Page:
What is Ecotin

Ecotin (eco) is a potent inhibitor of serine proteases that is derived from Escherichia coli. It was originally named for its ability to inhibit trypsin (E. coli trypsin inhibitor), but it is known to interact with and inhibit virtually all characterized tryp-sin-fold serine proteases. It is insensitive to the active site P1 preference of the protease (the amino acid N-terminal to the cleaved or scissile bond1)) and inhibits proteases with specificity towards basic, large hydrophobic, small aliphatic and acidic amino acids [2]. This remarkable breadth of inhibition classifies eco as a fold-specific inhibitor. It forms a unique tetrameric complex consisting of two protease molecules and two inhibitor molecules (the E2P2 complex), binding in a bi-dentate manner with two surface loop regions known as the primary and secondary sites (3) (Fig. 7.1). Eco itself is a 142 amino acid protein that forms a stable

1) Serine protease substrate recognition sites are labeled according to the method of Schecter and Berger [1].

Protein Crystallography in Drug Discovery Edited by R. E. Babine and S.S. Abdel-Meguid

Copyright © 2004 Wiley-VCH Verlag GmbH & Co. KGaA, Weinheim ISBN: 3-527-30678-1

Secondary Binding —~2 Site

Dimerizalitin Interface

Dimerizalitin Interface

Primary Binding Site

Fig. 7.1 The tetramer of eco bound to a serine protease. Visualized as a cartoon of the canonical protease and eco interaction (a), and (b), as two views of the three dimensional solution of D102N trypsin in complex with eco [3]. Each eco molecule has three protein-protein interaction surfaces. The C-terminus forms an anti-parallel ft ribbon to complete the ecotin dimer interface. The 80's and 50's loops form the primary binding site by interacting with the protease at the active site cleft in a substrate-like ft-sheet conformation. The 60's and 100's loops of eco form the secondary binding site by interacting with the C-termi-nal a-helix of the protease. Note that each eco molecule contacts both of the protease molecules. Two eco molecules (black and medium grey) form a pair of interactions each with two protease molecules (light grey). The catalytic triad residues Ser-195, Asp-102 and His-57 are in black ball and stick representation. This figure was made with Molscript [37] and Raster 3D [38].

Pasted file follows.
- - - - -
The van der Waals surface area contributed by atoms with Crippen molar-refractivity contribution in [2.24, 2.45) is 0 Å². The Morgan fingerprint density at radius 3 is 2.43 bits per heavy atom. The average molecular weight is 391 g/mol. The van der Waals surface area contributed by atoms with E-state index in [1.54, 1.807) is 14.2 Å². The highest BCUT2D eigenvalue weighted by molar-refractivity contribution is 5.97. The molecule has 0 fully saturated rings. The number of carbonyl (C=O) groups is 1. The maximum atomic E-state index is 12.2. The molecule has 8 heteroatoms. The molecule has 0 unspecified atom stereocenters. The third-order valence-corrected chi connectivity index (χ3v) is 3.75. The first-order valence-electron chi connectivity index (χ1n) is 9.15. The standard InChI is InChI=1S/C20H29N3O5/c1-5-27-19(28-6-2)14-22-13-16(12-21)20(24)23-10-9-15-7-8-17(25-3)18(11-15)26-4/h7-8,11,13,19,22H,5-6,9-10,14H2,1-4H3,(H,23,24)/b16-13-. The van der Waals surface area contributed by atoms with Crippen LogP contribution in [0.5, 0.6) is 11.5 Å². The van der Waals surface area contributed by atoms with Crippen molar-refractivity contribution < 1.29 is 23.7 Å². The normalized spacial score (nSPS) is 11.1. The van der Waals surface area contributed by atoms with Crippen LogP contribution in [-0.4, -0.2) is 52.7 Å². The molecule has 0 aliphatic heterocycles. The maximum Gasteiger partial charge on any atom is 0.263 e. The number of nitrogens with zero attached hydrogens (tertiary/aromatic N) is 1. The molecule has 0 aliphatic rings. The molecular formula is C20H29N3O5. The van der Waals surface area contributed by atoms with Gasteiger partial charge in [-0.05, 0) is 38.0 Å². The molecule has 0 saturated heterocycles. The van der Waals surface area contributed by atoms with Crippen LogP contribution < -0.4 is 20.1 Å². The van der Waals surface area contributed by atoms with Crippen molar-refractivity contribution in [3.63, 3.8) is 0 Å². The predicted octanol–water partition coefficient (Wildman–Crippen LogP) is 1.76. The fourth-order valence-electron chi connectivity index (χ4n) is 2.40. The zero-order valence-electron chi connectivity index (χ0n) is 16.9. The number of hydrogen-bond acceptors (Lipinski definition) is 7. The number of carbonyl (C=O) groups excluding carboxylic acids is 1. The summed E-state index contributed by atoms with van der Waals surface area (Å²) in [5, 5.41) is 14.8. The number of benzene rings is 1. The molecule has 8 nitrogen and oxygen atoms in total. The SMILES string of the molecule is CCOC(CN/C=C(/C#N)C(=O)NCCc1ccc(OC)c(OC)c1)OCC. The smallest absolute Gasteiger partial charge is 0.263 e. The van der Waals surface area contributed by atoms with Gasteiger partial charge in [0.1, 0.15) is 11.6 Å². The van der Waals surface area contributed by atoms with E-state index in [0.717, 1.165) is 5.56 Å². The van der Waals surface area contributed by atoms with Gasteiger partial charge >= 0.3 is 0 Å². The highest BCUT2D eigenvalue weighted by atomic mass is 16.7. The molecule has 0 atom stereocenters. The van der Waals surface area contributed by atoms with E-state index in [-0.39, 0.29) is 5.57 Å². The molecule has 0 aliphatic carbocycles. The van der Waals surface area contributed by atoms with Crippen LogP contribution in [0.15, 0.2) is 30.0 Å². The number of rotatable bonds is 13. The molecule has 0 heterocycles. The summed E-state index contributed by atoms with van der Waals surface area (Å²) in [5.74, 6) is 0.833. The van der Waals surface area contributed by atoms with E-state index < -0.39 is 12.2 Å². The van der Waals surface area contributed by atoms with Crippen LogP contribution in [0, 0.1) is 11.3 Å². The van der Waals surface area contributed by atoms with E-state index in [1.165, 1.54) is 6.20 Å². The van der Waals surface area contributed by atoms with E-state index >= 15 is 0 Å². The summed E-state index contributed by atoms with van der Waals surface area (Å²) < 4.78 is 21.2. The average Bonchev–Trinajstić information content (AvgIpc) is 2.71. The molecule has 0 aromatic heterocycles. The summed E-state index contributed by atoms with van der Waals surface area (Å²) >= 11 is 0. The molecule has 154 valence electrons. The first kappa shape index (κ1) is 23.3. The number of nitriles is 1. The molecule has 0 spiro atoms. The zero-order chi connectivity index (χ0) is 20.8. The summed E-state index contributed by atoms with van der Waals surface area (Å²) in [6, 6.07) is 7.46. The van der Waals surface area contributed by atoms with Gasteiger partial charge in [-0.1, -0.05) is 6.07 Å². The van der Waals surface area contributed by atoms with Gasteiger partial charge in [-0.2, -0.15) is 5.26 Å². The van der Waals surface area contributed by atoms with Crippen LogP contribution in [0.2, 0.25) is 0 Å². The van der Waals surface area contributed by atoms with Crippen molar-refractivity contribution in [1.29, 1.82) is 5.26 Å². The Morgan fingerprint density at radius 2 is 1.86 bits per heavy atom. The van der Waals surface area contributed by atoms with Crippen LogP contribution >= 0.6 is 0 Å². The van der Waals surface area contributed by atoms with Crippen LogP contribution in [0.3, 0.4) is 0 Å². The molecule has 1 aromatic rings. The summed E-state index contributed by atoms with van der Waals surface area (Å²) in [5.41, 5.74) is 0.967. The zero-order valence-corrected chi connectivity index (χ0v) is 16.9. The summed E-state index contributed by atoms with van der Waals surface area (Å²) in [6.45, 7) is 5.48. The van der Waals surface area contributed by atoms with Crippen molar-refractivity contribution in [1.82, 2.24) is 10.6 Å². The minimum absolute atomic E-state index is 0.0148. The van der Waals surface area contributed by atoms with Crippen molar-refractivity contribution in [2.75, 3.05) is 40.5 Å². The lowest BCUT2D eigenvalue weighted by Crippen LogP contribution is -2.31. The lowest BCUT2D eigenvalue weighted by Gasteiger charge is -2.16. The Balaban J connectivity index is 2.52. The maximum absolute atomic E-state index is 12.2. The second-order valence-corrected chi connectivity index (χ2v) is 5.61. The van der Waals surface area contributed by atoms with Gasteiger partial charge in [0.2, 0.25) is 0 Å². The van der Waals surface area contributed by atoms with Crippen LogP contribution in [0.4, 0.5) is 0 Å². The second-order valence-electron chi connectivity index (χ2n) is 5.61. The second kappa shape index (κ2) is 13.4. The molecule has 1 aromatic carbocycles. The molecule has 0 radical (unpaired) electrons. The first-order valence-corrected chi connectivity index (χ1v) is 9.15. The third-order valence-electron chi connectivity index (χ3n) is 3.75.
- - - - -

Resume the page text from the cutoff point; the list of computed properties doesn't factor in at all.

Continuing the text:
17 kDa dimer held by an arm-in-arm anti-parallel fi ribbon interaction between the two C-termini. The extensive dimer interface characterizes eco as a domain swapped dimer [4]. The three-dimensional structure of eco is composed entirely of fi strands and has been described as a modified jellyroll structure [3]. Separate segments of the eco chain form two spatially independent binding sites to bind to two protease molecules [3, 5].

The primary site binds in a manner that mimics a protease substrate, forming between three and eight main chain hydrogen bonds in a fi-sheet conformation along the active site cleft. This substrate-like binding defines the substrate binding cleft in seven serine proteases to date. The 80's loop of eco makes an extended interaction with the protease while the 50's loop of eco has two functions. It stabilizes the 80's loop through the formation of hydrogen bonds and a disulfide bridge between Cys-51 and Cys-86, and interacts directly with the protease. Eco is a potent inhibitor due to the primary site loops, but the method of the inhibition is still undefined. It is proposed that the protease is inhibited by excluding water from the active site and preventing deacylation of the acyl-enzyme intermediate, the second step in hydrolysis [6]. The eco 80's loop C-terminal to the cleaved bond may also stay strongly associated with the active site and increase the reverse, ligating reaction [7].

The secondary site of eco binds to the protease over 20 A away from the active site and forms up to 30 van der Waals interactions and up to five additional hydrogen bonds. An additional important source of binding energy and association, the secondary site is composed of the 60's and 100's loops of eco and a hydrophobic patch near the protease residues 91 to 94 and the C-terminal a helix amino acids 236 to 242. This patch and helix separated from the 80's loop accounts for the fold specificity of eco. Each inhibitor molecule forms an interaction with both proteases of the tetramer in a clamp configuration that can be adapted to fit most serine proteases.

Because of the large number of proteases it inhibits, WT (wild type) eco has become useful as a biochemical tool. As a selective inhibitor of serine proteases, eco has been used in cell culture assays to probe enzymatic activity as well as to titrate the percentage of catalytically active molecules of a previously uncharacter-ized serine protease [8]. Immobilized eco has been used for the direct purification of trypsinogen [9]. Finally, eco selectively identified a novel protease implicated in prostate cancer, membrane type serine protease I (MT-SP1) [10].

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  • Gebre
    What is the drug ecotin working for?
    6 months ago

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